It’s a good idea to discuss and agree on mobile phone rules with your child. These might be rules about what she can use her phone for, where and when she can use it, and how much she can spend on usage if there is not an unlimited data plan.

For example:

  • Your child / teens must answer calls and texts from you and his other parent or siblings.
  • Your child can also use his phone to contact friends and listen to music.
  • Phones stay out of bedrooms after a time you agree on.
  • Your child can use the plan’s monthly allowance, but there won’t be any extra payments if he runs out of minutes or data.
  • Devices / phones are put down when you’re talking face to face with each other out of a sign of respect. Again, these are all only examples. You can create a list that works for your family.


Remember, phones and the like, are a privilege not a given. This whole idea that a 10-year-old needs their privacy and “space” is outlandish. It is our job to protect them from themselves, from potentially bad situations, and from internet predators. Be their advocate. If you do not look out for them, then no one else will, potentially leaving them vulnerable to bad situations.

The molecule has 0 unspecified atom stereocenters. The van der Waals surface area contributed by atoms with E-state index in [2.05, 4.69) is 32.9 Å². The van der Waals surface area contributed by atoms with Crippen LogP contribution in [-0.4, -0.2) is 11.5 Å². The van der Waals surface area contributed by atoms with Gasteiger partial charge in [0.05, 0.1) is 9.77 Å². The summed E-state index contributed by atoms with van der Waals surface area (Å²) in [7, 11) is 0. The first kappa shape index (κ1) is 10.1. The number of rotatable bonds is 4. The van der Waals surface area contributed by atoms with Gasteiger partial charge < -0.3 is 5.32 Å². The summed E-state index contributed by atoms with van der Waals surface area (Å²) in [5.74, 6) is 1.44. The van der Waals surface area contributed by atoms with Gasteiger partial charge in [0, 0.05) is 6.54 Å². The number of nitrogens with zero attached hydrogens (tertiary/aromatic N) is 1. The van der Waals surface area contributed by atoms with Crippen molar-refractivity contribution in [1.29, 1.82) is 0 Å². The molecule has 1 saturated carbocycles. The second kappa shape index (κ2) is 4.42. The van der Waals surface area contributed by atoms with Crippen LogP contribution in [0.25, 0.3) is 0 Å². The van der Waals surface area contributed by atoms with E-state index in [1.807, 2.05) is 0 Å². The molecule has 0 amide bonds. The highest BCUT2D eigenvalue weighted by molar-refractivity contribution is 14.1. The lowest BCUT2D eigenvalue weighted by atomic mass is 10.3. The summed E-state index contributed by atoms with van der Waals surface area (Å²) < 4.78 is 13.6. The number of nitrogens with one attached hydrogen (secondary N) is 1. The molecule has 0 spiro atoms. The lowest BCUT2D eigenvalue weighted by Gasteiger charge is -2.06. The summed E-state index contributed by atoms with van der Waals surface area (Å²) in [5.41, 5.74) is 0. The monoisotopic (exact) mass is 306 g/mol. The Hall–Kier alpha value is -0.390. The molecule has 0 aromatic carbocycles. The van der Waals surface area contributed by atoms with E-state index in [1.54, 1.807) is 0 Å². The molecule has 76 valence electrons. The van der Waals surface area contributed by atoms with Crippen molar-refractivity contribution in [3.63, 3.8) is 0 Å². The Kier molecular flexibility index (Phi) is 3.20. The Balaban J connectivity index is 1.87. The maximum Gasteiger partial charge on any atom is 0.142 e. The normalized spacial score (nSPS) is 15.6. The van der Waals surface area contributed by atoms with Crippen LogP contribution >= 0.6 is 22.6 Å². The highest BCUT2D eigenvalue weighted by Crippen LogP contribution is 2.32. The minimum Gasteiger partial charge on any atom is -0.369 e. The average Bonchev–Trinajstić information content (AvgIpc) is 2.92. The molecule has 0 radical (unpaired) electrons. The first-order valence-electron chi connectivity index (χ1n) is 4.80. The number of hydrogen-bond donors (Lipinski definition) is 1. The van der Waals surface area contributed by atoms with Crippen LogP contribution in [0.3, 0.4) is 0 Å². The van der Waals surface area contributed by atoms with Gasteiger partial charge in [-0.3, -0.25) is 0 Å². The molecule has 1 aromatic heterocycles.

Holding ourselves and our kids accountable for their actions on and offline with the use of technology will only make them more caring and responsible people. Your kids may not like you for it now, but they will surely love you for caring about them later on in life. Now that you have set the expectation, it will only be a matter of time before your kids and teens get used to the rules and the responsibility that comes with using technology. Setting healthy perimeters for your kids now can help create a more harmonious family life and help them balance the use of technology when they are grown and have families of their own. It is important for kids to not only practice safety and responsibility with technology, but also to see the value in making face to face connections and having live, respectful conversations while having the ability to “unplug” from time to time.

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Michigan Mama Wellness Blogger-Teri Socia

Teri Rae Socia